Google’s self-driving car project has its first chief executive: John Krafcik, a 25-year car industry veteran who previously led Hyundai’s business in the U.S.
Google announced the news on Sunday night. Krafcik is currently the president of TrueCar, an online platform for automobile purchases. From 2008 to 2013, he was the CEO for Hyundai Motor America, and he served a 14-year stint before that in product development for Ford. He starts at Google later this month.
Krafcik is Google’s first major hire from the auto industry, arriving as the company grows more ambitious with its ventures in the field. Its homemade self-driving cars hit the road in California this summer and received permission to run tests in Texas.
That ambition is also pitting Google against car companies, which all have existing (albeit less developed) autonomous driving programs of their own and are uneasy about moves from tech companies into their sector. Toyota, which recently pledged a $150 million investment in autonomous driving, is perhaps the most resistant, but other automakers are also nervous of Google’s self-driving initiative, as well as its in-car software, Android Auto. Google has said publicly that it intends to partner with manufacturers, not produce its own cars.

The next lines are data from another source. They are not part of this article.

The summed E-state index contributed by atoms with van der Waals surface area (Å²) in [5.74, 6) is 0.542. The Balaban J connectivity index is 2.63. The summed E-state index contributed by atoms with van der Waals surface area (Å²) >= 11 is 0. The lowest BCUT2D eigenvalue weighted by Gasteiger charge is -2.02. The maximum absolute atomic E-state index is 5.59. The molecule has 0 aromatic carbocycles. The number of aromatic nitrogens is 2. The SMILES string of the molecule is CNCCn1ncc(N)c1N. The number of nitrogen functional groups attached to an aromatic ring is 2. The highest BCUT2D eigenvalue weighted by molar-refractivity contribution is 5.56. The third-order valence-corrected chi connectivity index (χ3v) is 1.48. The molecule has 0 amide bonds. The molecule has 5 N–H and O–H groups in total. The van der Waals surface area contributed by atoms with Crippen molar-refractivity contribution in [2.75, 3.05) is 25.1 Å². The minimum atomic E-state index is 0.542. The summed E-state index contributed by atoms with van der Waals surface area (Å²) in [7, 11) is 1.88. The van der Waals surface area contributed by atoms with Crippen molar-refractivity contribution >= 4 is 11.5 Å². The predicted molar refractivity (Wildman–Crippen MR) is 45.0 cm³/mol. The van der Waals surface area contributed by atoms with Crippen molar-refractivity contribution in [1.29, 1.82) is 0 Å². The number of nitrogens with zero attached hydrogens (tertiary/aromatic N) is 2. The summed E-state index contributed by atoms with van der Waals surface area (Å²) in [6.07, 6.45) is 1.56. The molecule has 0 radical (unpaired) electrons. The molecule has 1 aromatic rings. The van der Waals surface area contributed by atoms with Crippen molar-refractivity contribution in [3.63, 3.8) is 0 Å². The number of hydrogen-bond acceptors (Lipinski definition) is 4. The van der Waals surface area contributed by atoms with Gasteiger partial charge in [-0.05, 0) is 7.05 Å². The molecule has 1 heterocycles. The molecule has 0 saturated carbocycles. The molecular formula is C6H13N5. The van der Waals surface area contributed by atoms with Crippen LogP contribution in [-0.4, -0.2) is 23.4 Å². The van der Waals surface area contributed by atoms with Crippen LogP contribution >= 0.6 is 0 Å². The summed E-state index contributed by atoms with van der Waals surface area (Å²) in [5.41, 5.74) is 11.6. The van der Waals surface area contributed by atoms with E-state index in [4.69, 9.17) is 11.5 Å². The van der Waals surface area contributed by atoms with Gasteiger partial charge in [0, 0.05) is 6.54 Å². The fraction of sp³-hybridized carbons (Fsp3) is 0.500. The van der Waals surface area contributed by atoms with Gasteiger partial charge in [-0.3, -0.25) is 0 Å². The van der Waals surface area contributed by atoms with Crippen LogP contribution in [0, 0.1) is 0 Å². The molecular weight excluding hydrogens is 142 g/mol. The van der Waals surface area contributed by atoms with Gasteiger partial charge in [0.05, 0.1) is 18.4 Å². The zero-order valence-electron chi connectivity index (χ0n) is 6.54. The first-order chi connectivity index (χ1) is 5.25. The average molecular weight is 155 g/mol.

Chris Urmson, who has served as director of the self-driving car project, will remain its technical director with Krafcik stepping into a new CEO role.
“This is a great opportunity to help Google develop the enormous potential of self-driving cars,” Krafcik said in a statement. “This technology can save thousands of lives, give millions of people greater mobility and free us from a lot of the things we find frustrating about driving today. I can’t wait to get started.”
Although the self-driving car program now has a CEO, it remains within the Google X lab. “The project is not becoming an Alphabet company at this stage,” a Google spokesperson said, referring to the new corporate umbrella, “though it’s certainly a good candidate to become one at some point in the future.”
This article originally appeared on Recode.net.